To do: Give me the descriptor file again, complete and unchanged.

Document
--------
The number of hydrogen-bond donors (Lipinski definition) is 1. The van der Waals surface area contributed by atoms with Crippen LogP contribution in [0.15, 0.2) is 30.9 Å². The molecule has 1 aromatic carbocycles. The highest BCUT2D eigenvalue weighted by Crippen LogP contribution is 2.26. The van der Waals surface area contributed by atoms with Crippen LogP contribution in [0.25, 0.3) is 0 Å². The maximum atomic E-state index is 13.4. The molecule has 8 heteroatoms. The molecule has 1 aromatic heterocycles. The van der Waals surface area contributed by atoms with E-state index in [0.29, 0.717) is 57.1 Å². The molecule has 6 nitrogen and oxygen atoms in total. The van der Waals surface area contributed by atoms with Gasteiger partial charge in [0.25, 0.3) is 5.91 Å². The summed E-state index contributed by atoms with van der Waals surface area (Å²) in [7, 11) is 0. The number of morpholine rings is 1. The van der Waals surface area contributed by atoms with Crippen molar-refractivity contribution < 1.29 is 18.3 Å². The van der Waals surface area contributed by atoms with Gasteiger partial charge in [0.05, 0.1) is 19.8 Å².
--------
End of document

The number of hydrogen-bond donors (Lipinski definition) is 1. The van der Waals surface area contributed by atoms with Crippen LogP contribution in [0.15, 0.2) is 30.9 Å². The molecule has 1 aromatic carbocycles. The highest BCUT2D eigenvalue weighted by Crippen LogP contribution is 2.26. The van der Waals surface area contributed by atoms with Crippen LogP contribution in [0.25, 0.3) is 0 Å². The maximum atomic E-state index is 13.4. The molecule has 8 heteroatoms. The molecule has 1 aromatic heterocycles. The van der Waals surface area contributed by atoms with E-state index in [0.29, 0.717) is 57.1 Å². The molecule has 6 nitrogen and oxygen atoms in total. The van der Waals surface area contributed by atoms with Gasteiger partial charge in [0.25, 0.3) is 5.91 Å². The summed E-state index contributed by atoms with van der Waals surface area (Å²) in [7, 11) is 0. The number of morpholine rings is 1. The van der Waals surface area contributed by atoms with Crippen molar-refractivity contribution < 1.29 is 18.3 Å². The van der Waals surface area contributed by atoms with Gasteiger partial charge in [0.05, 0.1) is 19.8 Å².